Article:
For Chris Campbell, the beauty of a quilt is more than the vibrant patterns and decorative stitching that binds the fabric together.
Tucked somewhere within the thread and colorful cotton material is a story.
“Everybody has a quilt story about a quilt their aunt or grandma made,” Campbell said. “They really do have a greater purpose than just keeping us warm, and some have some really fascinating stories. “
Campbell’s passion for quilting led her to open Chris’ Corner Quilt Shop in 1984. The shop was originally located in downtown Ottawa at 229 S. Main, next to Turner Flowers and Country Store. But in 2005, Campbell relocated the store to its current location at 3593 Old U.S. Highway 59.
Campbell’s passion began after completing her first wall hanging completely by hand.
“I personally started quilting in the late-1970s, early-1980s, and I was really interested in it, but we didn’t have any businesses nearby offering quilting supplies,” she said. “But I was encouraged by my husband and mother to start a business.”
Initially, the shop offered a limited supply of quilting items and fabric. Because she was just starting out, Campbell wanted to keep her inventory small. The shop also offered craft consignment space to help create revenue. But as the business grew, so did the shop’s inventory, which eventually forced Campbell to phase out the consignment business.
Today, the quilt shop offers a wide assortment of high-quality, 100-percent cotton quilting fabrics in a variety of colors and patterns. The business also features patterns, books and supplies as well as gifts for the quilter.
“Quilting spoken here” is proudly posted on a metal sign inside the shop. The sign, which hung at the original location, is not just her motto, but sums up the lingo often overheard in the shop. Quilting has its own special language with terms like Fat Quarter or Jelly Roll – phrases that only a quilter would know.
“It’s our own little language,” Campbell said.
She also encourages her customers to write on her self-proclaimed graffiti wall, which is covered with favorite sayings and quilting tips.
The shop is also home to Brenda’s Quilting, which shares the space. The business, owned by Brenda Weien, offers custom quilting with the help of two long-arm quilting machines.
Campbell offers classes for quilters ranging from beginners to those with advanced skills.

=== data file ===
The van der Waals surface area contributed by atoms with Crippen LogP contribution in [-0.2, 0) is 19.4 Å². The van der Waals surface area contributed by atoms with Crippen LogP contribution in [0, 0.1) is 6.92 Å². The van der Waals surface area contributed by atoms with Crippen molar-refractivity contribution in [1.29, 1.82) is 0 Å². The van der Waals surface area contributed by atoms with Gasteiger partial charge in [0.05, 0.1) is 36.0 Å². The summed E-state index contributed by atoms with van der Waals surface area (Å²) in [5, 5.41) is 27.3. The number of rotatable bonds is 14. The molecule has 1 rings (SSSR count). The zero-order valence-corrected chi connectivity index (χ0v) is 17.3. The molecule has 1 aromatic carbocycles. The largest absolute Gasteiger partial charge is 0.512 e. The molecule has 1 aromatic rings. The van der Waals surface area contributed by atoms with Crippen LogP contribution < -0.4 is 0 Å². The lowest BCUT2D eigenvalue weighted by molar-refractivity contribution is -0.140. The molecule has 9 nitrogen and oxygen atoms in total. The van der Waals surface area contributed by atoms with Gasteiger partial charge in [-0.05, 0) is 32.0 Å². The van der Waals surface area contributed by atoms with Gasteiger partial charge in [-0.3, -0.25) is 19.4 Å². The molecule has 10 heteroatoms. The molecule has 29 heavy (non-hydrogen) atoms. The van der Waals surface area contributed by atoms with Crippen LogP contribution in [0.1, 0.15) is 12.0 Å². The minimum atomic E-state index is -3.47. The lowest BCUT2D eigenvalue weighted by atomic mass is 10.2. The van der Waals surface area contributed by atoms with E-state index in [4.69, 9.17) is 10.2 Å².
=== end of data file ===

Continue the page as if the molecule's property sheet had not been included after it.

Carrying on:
History And Trails
Through the years, Campbell has become a quilt historian, collecting an array of vintage quilts — each with their own particular design.
Her collection of 35-40 quilts spans several periods throughout American history from the pre-Civil War years through the 1970s. Because of her knowledge and research, she’s often asked to give presentations across the state. Campbell not only explains the story behind the person who crafted the quilt, but also discusses the materials and historical context which shaped their function and design.
For someone with a family quilt, or one that will likely be handed down to the next generation, she encourages them to document what they can about the quilt.
“It’s great to document the stories because the quilts can’t talk to us,” Campbell said. “Each quilt has its own unique characteristics, and there are no two stories alike.”
But it’s not just the fabric quilts that have a tale to tell.
About eight years ago, Campbell traveled to Sisters, Ore., and decided to go on the Tillamook County Quilt trail. Located on the North Oregon coast, the trail features the county’s rural heritage by showcasing local barns and buildings, which displayed large painted wooden quilt blocks.
“One of the things I learned the most about was the area’s agriculture,” she said. “The area is known for dairy and cheese, but I never would’ve known if it wasn’t for the barn block tour. “
After following the self-guided tour, Campbell could hardly contain her excitement.
“I was really interested in something like this, and thought, ‘Someone in Kansas should be doing this,’” she said. “And that someone was me.”
Not long after she returned, Campbell suggested the idea to the Franklin County Convention and Visitors Bureau. Soon, a committee was formed, and guidelines were developed. Eventually, the idea was proposed to county Farm Bureau members.
“We hoped for 10, but it started a (chain reaction),” she said. “We now have 41.”
The Franklin County Quilt Block Tour became the first organized barn trail in the state of Kansas. All of the quilt blocks are displayed on barns or ag-related structures and range in size from 8 feet by 8 feet to 4 feet by 4 feet.
“It’s a great tourist attraction,” she said. “And it also brings visitors to our county who stop and buy gas or something to eat, which brings money into our county.”
Chris’ Corner Quilt Shop is open from 9:30 a.m. – 5 p.m. Monday-Friday; 9:30 a.m. – 3 p.m. Saturday. Closed Sunday. The business phone number is 785-242-1922. The business also has a Facebook page.
“I always say profits aren’t in dollars and cents, but in the relationships I’ve made with customers…those customers who have touched my heart,” she said. “And I hope I’ve touched their hearts as well. We offer services that will feed your creative soul. You have to feed that creative side, and that’s what we do.”